Groceries Code Adjudicator Mark White has called on supermarkets to take action to prevent buyers demanding their suppliers “pay to stay” on shelves.
The Adjudicator has also warned grocery retailers they must be able to prove their behaviour on delists is code-compliant in the event of future disputes.
It comes after White held a series of meetings with all the major supermarkets in the past few weeks, but the move is being interpreted by experts as a warning shot to Tesco after its introduction in March of new fulfilment fees, aimed at getting suppliers to pay for using its online and Booker wholesale services.
As The Grocer exclusively revealed at the time, Tesco initially told suppliers they could be delisted if they failed to take part. It has since repeatedly stressed the scheme is voluntary.
Tesco is also carrying out a a major cross-category range review across its entire fresh and packaged food lineup under a new reset programme called Fit for Growth.
White stressed the restrictions in the code on requiring suppliers to take certain actions, including paying as a condition of being a supplier.
He told The Grocer: “I am determined to ensure that all 14 retailers are treating suppliers fairly and lawfully.
“I told all the code compliance officers that retailers generally should not be requiring suppliers to take certain actions, such as paying to remain a supplier, where that is not permitted under the code.
”If I believe that a retailer may have required an action that it should not have, I will challenge them to provide evidence that this is not the case.”
White has told supermarkets that they must ensure retailer processes, including training, briefing, and oversight of those communicating with suppliers, must be such that there is no requirement for pay to stay.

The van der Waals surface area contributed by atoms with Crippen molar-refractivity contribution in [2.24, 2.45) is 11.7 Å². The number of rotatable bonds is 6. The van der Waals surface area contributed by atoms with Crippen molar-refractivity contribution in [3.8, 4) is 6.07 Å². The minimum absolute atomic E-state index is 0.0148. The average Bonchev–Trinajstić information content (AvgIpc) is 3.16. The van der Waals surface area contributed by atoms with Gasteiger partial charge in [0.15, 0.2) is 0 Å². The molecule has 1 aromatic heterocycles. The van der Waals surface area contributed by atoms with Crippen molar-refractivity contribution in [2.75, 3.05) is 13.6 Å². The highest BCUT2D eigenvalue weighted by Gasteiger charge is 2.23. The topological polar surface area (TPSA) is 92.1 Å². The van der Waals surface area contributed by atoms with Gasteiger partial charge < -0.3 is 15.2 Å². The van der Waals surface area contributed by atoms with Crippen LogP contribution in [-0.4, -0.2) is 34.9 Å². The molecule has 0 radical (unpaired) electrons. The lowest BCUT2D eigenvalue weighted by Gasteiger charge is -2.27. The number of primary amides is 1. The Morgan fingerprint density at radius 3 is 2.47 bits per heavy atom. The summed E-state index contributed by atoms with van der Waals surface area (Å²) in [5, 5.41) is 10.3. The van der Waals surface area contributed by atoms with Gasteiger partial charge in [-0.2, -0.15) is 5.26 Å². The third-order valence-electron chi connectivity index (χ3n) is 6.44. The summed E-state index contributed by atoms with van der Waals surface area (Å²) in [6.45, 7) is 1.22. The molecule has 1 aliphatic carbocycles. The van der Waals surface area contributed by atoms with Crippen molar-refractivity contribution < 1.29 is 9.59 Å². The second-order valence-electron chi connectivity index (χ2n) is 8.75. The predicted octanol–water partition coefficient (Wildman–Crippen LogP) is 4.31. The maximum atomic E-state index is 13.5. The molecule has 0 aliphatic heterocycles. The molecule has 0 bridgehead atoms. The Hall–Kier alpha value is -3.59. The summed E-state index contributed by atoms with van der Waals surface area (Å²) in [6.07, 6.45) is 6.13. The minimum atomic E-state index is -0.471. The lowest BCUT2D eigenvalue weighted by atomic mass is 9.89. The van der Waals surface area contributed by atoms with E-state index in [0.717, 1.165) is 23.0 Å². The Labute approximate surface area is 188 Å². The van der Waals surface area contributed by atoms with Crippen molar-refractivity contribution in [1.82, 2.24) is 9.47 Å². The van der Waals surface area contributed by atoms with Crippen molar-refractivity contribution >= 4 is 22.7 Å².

He also told them in writing that they should be able to “provide evidence” that their activity is in line with GSCOP.
“I want to hear from any supplier who believes that they might be subject to a requirement to take an action in contravention of the code,” White added.
GSCOP and negotiation expert Ged Futter, founder of The Retail Mind, told The Grocer the Adjudicator’s warning was timely. The twin impact of Tesco’s range review and its call for fulfilment fees were “just starting to come through” he said.
“Suppliers I’ve spoken to are saying Tesco are saying ‘we want all investments to be into case costs’.
“That is not going to go down well with suppliers, who would in some cases be prepared to invest but would want a range of different options, such as promotional spend and other tools, rather than simply handing Tesco money to invest as it likes.
“As a supplier if I’m giving you a lower case cost I want higher volume.
“I think Tesco is going to come up against some very difficult conversations with their suppliers but the push is only going to come to shove with the Adjudicator is it starts delisting suppliers as a result.”
Tesco declined to comment, but sources stressed the GCA communication had gone to all supermarkets.